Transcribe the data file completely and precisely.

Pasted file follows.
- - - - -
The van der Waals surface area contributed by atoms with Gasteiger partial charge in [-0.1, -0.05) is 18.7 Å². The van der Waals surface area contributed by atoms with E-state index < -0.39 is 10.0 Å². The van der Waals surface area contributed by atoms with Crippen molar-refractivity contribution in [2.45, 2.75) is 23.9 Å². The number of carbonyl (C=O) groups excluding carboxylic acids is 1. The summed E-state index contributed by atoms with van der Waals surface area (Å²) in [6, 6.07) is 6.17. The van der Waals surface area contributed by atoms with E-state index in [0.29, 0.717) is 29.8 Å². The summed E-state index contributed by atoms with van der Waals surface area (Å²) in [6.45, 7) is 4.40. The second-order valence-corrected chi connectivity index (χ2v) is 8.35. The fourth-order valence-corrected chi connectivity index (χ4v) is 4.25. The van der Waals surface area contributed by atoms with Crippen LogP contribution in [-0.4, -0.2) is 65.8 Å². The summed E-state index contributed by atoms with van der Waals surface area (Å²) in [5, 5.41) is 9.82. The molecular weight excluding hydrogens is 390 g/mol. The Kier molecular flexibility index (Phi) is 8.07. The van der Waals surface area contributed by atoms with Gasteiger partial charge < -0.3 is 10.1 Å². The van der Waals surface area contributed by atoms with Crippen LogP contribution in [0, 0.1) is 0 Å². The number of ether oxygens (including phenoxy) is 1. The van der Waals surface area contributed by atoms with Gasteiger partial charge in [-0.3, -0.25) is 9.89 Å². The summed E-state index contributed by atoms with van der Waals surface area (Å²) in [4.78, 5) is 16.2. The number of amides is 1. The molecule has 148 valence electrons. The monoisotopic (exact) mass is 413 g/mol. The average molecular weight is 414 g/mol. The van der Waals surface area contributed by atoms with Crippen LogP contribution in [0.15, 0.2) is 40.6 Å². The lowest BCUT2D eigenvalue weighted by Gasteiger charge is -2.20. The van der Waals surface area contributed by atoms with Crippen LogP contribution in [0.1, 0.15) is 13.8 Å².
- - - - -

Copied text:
The van der Waals surface area contributed by atoms with Gasteiger partial charge in [-0.1, -0.05) is 18.7 Å². The van der Waals surface area contributed by atoms with E-state index < -0.39 is 10.0 Å². The van der Waals surface area contributed by atoms with Crippen molar-refractivity contribution in [2.45, 2.75) is 23.9 Å². The number of carbonyl (C=O) groups excluding carboxylic acids is 1. The summed E-state index contributed by atoms with van der Waals surface area (Å²) in [6, 6.07) is 6.17. The van der Waals surface area contributed by atoms with E-state index in [0.29, 0.717) is 29.8 Å². The summed E-state index contributed by atoms with van der Waals surface area (Å²) in [6.45, 7) is 4.40. The second-order valence-corrected chi connectivity index (χ2v) is 8.35. The fourth-order valence-corrected chi connectivity index (χ4v) is 4.25. The van der Waals surface area contributed by atoms with Crippen LogP contribution in [-0.4, -0.2) is 65.8 Å². The summed E-state index contributed by atoms with van der Waals surface area (Å²) in [5, 5.41) is 9.82. The molecular weight excluding hydrogens is 390 g/mol. The Kier molecular flexibility index (Phi) is 8.07. The van der Waals surface area contributed by atoms with Gasteiger partial charge < -0.3 is 10.1 Å². The van der Waals surface area contributed by atoms with Crippen LogP contribution in [0, 0.1) is 0 Å². The number of ether oxygens (including phenoxy) is 1. The van der Waals surface area contributed by atoms with Gasteiger partial charge in [-0.3, -0.25) is 9.89 Å². The summed E-state index contributed by atoms with van der Waals surface area (Å²) in [4.78, 5) is 16.2. The number of amides is 1. The molecule has 148 valence electrons. The monoisotopic (exact) mass is 413 g/mol. The average molecular weight is 414 g/mol. The van der Waals surface area contributed by atoms with Crippen LogP contribution in [0.15, 0.2) is 40.6 Å². The lowest BCUT2D eigenvalue weighted by Gasteiger charge is -2.20. The van der Waals surface area contributed by atoms with Crippen LogP contribution in [0.1, 0.15) is 13.8 Å².